JDK-7031005 : javap prints "extends java.lang.Object"
  • Type: Bug
  • Component: tools
  • Sub-Component: javap
  • Affected Version: 7
  • Priority: P4
  • Status: Closed
  • Resolution: Fixed
  • OS: windows_xp
  • CPU: x86
  • Submitted: 2011-03-25
  • Updated: 2017-01-26
  • Resolved: 2011-05-17
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7 b138Fixed
Related Reports
Relates :  
Relates :  
java version "1.7.0-ea-fastdebug"
Java(TM) SE Runtime Environment (build 1.7.0-ea-fastdebug-b135)
Java HotSpot(TM) Client VM (build 21.0-b05-fastdebug, mixed mode)

javap prints "extends java.lang.Object".

$ javap java.lang.Comparable
Compiled from "Comparable.java"
public interface java.lang.Comparable<T extends java.lang.Object> extends java.lang.Object {
  public abstract int compareTo(T);

But, javap does not print "extends java.lang.Object".

$ javap java.lang.Runnable
Compiled from "Runnable.java"
public interface java.lang.Runnable {
  public abstract void run();


This bug can be reproduced always.

EVALUATION The general issue is whether or not to include "extends java.lang.Object" in the Java signatures in javap output. This is complicated by the fact that the superclass value may be zero (for java.lang.Object itself) and is always set to java.lang.Object for interfaces. Thus for an interfaces in particular, they always have a superclass of Object as well as any superinterfaces. Ideally, there would be a way to say (with Java syntax) the superclass is unset, or is java.lang.Object or is anything else. But while you can express that for classes, you cannot express that for interfaces. When this came up before (6715757) we resolved it in favor of writing explicit superclasses, even to the extend of abusing Java syntax. For example, interface I extends java.lang.Object implements I1, I2, I3 { } Even worse, the output was inconsistent depending on whether the superclass info was taken from the class signature (for generic types) or from the class file superclass index (for non-generic types.) It is this latter case is reported in this bug, 7031005. The solution is to revert back to using standard Java syntax to express the superclass and superinterfaces, and to omit "extends java.lang.Object". Technically this is a slight loss of information, since you now cannot tell the difference between the superclass being omitted (superclass field == 0) or being specified as Object. But consistency and the simplicity of using Java syntax when printing signatures win out: if it looks like a Java signature, it should be a valid Java signature.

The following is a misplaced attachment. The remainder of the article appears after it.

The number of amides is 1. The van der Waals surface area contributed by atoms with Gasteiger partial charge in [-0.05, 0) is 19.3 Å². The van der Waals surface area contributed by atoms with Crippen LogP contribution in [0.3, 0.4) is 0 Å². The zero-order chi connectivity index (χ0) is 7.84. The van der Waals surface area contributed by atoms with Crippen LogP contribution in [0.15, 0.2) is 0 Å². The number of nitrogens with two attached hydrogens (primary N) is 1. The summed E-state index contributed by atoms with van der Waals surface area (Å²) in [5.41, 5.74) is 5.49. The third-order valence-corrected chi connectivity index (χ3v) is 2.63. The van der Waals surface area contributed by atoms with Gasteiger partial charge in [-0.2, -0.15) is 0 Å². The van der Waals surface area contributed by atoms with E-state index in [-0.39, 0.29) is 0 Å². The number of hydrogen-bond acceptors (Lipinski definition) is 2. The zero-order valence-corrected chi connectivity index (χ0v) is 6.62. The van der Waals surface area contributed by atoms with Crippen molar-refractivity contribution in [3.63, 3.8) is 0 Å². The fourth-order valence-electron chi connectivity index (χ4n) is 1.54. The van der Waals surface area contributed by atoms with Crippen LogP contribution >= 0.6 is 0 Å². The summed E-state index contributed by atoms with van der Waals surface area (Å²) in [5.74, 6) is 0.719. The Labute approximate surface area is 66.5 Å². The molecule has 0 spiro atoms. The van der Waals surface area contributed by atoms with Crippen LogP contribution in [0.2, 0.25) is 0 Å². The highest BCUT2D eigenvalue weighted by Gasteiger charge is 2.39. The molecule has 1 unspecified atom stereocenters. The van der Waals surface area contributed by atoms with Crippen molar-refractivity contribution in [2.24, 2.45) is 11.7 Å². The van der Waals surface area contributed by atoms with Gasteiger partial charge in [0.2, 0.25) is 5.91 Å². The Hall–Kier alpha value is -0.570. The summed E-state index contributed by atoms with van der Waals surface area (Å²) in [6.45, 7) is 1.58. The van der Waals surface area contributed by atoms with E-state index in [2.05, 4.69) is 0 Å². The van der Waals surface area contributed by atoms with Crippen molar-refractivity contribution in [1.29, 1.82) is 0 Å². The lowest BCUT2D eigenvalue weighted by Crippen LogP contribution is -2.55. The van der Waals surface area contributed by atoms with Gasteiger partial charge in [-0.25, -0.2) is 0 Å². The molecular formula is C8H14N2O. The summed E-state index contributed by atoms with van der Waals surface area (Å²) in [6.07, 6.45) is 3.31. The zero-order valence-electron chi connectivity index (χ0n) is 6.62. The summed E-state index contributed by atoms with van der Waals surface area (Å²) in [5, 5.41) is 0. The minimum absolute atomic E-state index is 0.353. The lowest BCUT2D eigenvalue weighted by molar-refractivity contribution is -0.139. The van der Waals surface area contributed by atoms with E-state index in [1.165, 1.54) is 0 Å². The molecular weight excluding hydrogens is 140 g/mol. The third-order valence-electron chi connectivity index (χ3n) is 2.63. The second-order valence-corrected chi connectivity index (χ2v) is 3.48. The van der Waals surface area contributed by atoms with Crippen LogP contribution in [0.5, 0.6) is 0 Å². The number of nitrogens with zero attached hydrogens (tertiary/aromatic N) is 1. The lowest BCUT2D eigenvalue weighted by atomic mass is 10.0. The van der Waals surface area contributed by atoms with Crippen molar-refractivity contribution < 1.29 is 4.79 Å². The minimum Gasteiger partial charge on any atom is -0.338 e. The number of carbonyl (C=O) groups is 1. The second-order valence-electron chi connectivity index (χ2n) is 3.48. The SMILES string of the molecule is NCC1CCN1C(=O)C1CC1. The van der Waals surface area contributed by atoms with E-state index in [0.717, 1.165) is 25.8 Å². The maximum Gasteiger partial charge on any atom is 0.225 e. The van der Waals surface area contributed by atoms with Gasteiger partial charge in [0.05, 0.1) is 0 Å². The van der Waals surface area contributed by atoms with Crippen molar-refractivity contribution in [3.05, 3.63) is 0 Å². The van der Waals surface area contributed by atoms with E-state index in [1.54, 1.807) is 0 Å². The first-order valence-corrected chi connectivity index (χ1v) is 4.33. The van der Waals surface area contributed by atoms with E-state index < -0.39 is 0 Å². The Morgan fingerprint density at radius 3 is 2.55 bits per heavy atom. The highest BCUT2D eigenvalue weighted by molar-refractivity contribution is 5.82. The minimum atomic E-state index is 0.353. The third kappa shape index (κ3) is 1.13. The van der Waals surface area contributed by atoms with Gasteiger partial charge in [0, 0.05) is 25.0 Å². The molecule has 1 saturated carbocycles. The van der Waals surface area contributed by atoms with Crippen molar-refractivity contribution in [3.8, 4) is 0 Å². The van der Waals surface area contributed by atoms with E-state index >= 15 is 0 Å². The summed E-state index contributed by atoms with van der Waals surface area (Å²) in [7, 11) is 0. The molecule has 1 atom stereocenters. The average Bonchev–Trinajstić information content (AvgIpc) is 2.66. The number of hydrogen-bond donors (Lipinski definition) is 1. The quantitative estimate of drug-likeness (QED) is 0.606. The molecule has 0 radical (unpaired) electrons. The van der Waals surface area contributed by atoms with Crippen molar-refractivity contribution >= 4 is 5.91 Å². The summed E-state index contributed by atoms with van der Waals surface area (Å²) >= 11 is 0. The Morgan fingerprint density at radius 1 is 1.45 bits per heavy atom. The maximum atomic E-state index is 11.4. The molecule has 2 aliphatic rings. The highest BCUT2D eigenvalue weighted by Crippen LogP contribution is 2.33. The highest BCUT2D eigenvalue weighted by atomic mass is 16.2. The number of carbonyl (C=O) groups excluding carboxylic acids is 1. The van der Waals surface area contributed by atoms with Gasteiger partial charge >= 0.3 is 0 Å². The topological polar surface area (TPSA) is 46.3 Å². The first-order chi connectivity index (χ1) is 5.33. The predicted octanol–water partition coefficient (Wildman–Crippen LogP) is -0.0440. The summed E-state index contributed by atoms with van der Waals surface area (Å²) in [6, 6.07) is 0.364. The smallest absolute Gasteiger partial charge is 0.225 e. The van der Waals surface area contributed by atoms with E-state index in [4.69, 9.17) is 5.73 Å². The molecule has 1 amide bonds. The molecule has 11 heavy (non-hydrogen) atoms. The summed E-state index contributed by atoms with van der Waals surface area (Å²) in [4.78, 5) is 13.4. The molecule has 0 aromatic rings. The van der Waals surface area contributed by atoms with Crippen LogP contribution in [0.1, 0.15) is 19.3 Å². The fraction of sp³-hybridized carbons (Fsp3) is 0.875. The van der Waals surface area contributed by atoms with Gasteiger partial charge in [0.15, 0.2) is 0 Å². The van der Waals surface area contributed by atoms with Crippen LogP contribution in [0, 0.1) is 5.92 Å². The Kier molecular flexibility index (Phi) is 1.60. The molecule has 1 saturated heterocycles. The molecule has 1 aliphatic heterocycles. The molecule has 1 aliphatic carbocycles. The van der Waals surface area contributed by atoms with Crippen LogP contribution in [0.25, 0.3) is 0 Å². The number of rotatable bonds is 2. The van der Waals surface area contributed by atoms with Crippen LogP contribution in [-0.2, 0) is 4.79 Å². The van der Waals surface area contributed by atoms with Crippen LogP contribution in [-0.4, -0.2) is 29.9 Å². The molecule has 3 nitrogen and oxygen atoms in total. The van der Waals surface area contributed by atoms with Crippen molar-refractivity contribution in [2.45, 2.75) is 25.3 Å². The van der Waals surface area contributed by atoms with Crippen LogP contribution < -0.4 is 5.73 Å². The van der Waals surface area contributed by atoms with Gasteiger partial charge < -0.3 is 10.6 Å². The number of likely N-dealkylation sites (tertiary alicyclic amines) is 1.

EVALUATION The main issue here is that javap is inconsistent depending on whether the superclass info is obtained from a generic type signature or not. Here is the table of the current behavior. In each pair of lines, the first line is the line from a .java source file, the second line is the corresponding line from the javap output: 1. class Test { class Test extends java.lang.Object { 2. class Test extends Super { class Test extends Super { 3. class Test<T> { class Test<T extends java.lang.Object> extends java.lang.Object { 4. class Test<T> extends Super { class Test<T extends java.lang.Object> extends Super { 5. interface Test { interface Test { 6. interface Test extends Super { interface Test extends Super { 7. interface Test<T> { } interface Test<T extends java.lang.Object> extends java.lang.Object { 8. interface Test<T> extends Super { interface Test<T extends java.lang.Object> extends java.lang.Object implements Super { In 1 and 3, the use of "extends java.lang.Object" is verbose but not incorrect Java code. In 7 and 8, the use of "extends java.lang.Object" and "implements Super" may well indicate the info shown in the Signature attributes, but seem confusing from a Java perspective: 7 sig: <T:Ljava/lang/Object;>Ljava/lang/Object; 8 sig: <T:Ljava/lang/Object;>Ljava/lang/Object;LSuper;